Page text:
"Cardin introduced a bill that would allow newspapers to choose tax-exempt status. They would no longer be able to make political endorsements, but could report on all issues including political campaigns.

"Advertising and subscription revenue would be tax-exempt, and contributions to support coverage could be tax deductible.

"Cardin said in a statement that the bill is aimed at preserving local newspapers, not large newspaper conglomerates."

Record Listenership for NPR, but Funding Gap Remains

"At a time when newspapers, magazines and TV news continue to lose readers and viewers, at least one part of the traditional media has continued to grow robustly: National Public Radio," Paul Farhi reported Tuesday in the Washington Post.

"The audience for NPR's daily news programs, including 'Morning Edition' and 'All Things Considered,' reached a record last year, driven by widespread interest in the presidential election, and the general decline of radio news elsewhere. Washington-based NPR will release new figures to its stations today showing that the cumulative audience for its daily news programs hit 20.9 million a week, a 9 percent increase over the previous year.

"The favorable audience data, however, hasn't spared NPR from the budget woes that are affecting almost every news organization in the nation.

". . . cuts still leave NPR with a projected budget gap of $8 million this year, based on expenditures of about $160 million, according to Dana Davis Rehm, senior vice president of marketing. Rehm said more cuts are imminent but declined to specify where they will be made, pending an announcement later this spring."

NPR said that "Tell Me More" with Michel Martin, its newest show, was added to more stations in major markets over the past year, boosting its audience totals by 45 percent. As of the end of March, "Tell Me More" will be carried on 61 stations, including those in six of the top 10 markets, a spokeswoman said.

Chicago Tribune's Frank James Joining Wife at NPR

Reuniting at NPR: Vickie Walton-James and Frank JamesFrank James, a national correspondent for the Chicago Tribune who created the popular Washington bureau blog "The Swamp," is leaving the financially distressed Tribune Co. to join his wife, Vickie Walton-James, at National Public Radio.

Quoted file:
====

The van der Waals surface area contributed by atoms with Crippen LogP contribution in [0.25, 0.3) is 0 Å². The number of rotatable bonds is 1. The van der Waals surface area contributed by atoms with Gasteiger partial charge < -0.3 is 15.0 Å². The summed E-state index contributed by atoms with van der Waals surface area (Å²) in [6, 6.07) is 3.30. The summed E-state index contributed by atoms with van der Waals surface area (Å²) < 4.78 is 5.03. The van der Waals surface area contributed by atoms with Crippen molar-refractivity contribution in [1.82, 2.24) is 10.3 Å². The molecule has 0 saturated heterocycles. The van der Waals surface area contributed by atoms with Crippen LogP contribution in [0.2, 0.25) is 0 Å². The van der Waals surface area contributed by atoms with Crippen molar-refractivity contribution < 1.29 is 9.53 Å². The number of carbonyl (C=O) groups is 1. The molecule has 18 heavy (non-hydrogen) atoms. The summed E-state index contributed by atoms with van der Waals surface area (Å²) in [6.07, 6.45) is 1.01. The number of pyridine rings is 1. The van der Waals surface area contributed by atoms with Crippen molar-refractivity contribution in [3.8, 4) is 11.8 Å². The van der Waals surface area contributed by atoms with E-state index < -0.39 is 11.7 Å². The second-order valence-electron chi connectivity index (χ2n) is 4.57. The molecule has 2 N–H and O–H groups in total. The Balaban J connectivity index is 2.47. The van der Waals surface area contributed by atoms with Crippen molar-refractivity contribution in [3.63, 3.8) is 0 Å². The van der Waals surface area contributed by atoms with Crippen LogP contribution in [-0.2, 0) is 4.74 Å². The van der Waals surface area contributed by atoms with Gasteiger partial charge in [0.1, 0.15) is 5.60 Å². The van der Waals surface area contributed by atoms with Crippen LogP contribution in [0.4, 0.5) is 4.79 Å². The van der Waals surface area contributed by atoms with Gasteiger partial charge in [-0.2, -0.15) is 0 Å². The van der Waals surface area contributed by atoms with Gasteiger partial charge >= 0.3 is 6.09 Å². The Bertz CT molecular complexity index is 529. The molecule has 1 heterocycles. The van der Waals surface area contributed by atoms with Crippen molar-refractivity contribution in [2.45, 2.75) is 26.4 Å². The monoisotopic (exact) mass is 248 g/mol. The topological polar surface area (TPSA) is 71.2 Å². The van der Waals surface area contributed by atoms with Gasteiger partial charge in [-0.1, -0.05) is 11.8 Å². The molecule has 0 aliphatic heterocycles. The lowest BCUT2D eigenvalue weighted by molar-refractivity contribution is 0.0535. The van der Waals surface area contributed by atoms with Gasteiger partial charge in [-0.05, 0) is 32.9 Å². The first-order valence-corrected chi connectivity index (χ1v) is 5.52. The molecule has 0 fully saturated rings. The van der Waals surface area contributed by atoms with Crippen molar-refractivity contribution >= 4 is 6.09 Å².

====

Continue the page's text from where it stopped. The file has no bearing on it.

The couple worked together in the Tribune Washington bureau. At one time, she was the newspaper's bureau chief while he was a correspondent. She later went to work for the corporate side of Tribune Co. in Washington. She left last May for NPR to become supervising editor for the Midwest and South.

James told Journal-isms Wednesday he will be "one of two bloggers whose goal will be to build a blogging presence for the network’s two main 'tentpole' shows, 'Morning Edition' and 'All Things Considered.'

"I was at the Tribune for 20 years and had many exciting opportunities there, as a feature writer, metro reporter, then Washington-based national correspondent. . . . I started my journalism career at The Wall Street Journal, continued it at the Chicago Tribune and later Tribune Publishing, and am now moving on to NPR. I’ve been blessed to be associated with some of the most-honored brands and some of the best people in the media industry. My good fortune only continues," James said.

Short Takes

  • "President Barack Obama should specifically address disparities in black unemployment, foreclosures, education and health care, the National Urban League says in its annual 'State of Black America' report," Jesse Washington wrote Wednesday for the Associated Press. "Despite the progress represented by the election of the first black president, blacks are twice as likely to be unemployed, three times as likely to live in poverty and more than six times as likely to be incarcerated, says the report, which was being released Wednesday."